Best-selling business strategist Rita McGrath explains how to recognize and exploit inflection points.
Rita McGrath is a worldwide expert on strategy and innovation. She’s a Columbia Business School professor, and author of the best-selling The End of Competitive Advantage, which Strategy + Business named the #1 Business Book of 2013. Thinkers50 named her one of the top 10 management thinkers.
McGrath’s thesis is that in a competitive business environment big changes don’t happen all at once. They arise, she posits, from a host of changes in technology, regulation, demographics and the political landscape. Changes challenge industry assumptions, shake up the competition and create new opportunities, McGrath says, and you need to see them coming.
The great entrepreneurs and innovators…connect emerging possibilities, deepen customer insights and explore new technologies to spark the changes that can get them – and keep them – on top.Rita McGrath
When an inflection point first appears on the horizon, it becomes the subject of massive hype, followed by a stage in which general opinion dismisses it. She argues that this may be a good time to start paying attention, exploring and investing in its possibilities.
During the third, less public, emergent stage, people take a more practical and focused approach to the inflection point. The fourth stage, maturity, begins when everyone recognizes the inflection point’s significance. Be ready to capitalize on the rapid growth that will ensue at that point by shedding redundant or obsolete practices and resources.
Also be alert when a key metric shifts or a new category emerges. McGrath suggests examining assumptions about your resource pool, capabilities, assets, rivals and stakeholders. Consider what potential shifts might happen in each category and what challenges and opportunities might emerge. Her suggestion: brainstorm responses immediately.
McGrath recommends evaluating buyers’ emotional responses to each feature of your offerings. Determine customer motivation in every interaction.
Whenever a system has a sufficient number of badly served constituents, an inflection point has fertile ground to take root.Rita McGrath
Discover your customers’ goals and frustrations, then generate a disruptive approach – utilizing this analysis – to spark your own inflection point.
McGrath wants you to investigate the major uncertainties you face and explore what success could look like, without trying to predict it. For organizational change, she understands that sufficient people within the organization must recognize when an inflection point calls for an immediate response. Hierarchical leadership alone cannot accomplish this crucial pivot.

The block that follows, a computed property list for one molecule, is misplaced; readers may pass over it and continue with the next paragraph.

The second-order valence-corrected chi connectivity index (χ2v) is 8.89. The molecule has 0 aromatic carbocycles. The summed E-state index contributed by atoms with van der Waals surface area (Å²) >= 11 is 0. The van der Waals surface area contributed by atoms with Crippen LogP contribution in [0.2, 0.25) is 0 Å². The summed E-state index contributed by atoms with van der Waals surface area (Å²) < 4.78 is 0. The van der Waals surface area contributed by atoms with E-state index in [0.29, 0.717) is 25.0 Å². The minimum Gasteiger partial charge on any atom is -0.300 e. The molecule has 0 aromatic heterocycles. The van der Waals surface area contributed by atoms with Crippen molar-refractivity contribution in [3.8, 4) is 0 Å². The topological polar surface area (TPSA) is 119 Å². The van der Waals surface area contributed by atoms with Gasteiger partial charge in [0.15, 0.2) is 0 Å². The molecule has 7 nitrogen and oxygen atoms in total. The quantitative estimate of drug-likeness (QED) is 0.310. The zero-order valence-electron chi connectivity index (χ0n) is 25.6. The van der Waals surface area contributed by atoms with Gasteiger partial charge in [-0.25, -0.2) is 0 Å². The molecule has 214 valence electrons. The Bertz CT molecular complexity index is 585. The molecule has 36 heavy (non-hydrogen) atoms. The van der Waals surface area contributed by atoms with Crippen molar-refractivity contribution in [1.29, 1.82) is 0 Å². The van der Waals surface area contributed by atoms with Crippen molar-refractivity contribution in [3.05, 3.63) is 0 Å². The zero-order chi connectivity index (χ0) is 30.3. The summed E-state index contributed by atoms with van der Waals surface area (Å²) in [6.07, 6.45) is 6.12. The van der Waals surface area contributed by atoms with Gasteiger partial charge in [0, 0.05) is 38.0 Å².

To this end, organizational resiliency and innovation matter more than predictability and efficiency. McGrath evokes the now all-too-common exhortation to develop a corporate growth mindset and to commit to a specific notion of excellence.
The challenge is doing the transformational work required to rewire the organization…The very systems and processes that served you well pre-inflection point can be the biggest barriers when you need to transform.Rita McGrath
Build incentives that encourage teamwork and agile experimentation. Feedback must guide leadership, and meaningful feedback depends on constant communication.
McGrath articulates a common prescription for any business today, one that does not seem specific to inflection points: relinquish control to gain broader opportunities; stay open to candid ideas and arguments; and let those nearest the situation make strategic choices.
McGrath concludes that individuals can also benefit from adopting her recommendations for organizations.
Inflection points always represent opportunities for someone. There is no reason that shouldn’t be you.Rita McGrath
Reach beyond your comfort zone to meet diverse people and solicit feedback while remaining curious and continuing to learn. Consider how a potential inflection point might affect you personally.
McGrath seems to have combined elements of a textbook, a manual for change agents, a guidebook for leadership and a primer for a general audience wrestling with the concept of inflection points for the first time. She repeats a few basic ideas in different contexts, but more detail would make this guide more than a slightly confusing general overview of the idea that inflection points exist and matter.
McGrath does not set out to provide specific, applicable strategies for responding to inflection points or methods for recognizing the scale of inflection points and how that scale might signal oncoming change. However, as her body of work makes clear, she writes well and often provides worthwhile business advice, though you may find her other books more specific and prescriptive.
For McGrath’s more effective advice, you may want to read one of the works she co-authored with Ian MacMillan: Discovery-Driven Growth: A Breakthrough Process to Reduce Risk and Seize Opportunity; Market Busters: 40 Strategic Moves That Drive Exceptional Business Growth; or The Entrepreneurial Mindset: Strategies for Continuously Creating Opportunity in an Age of Uncertainty.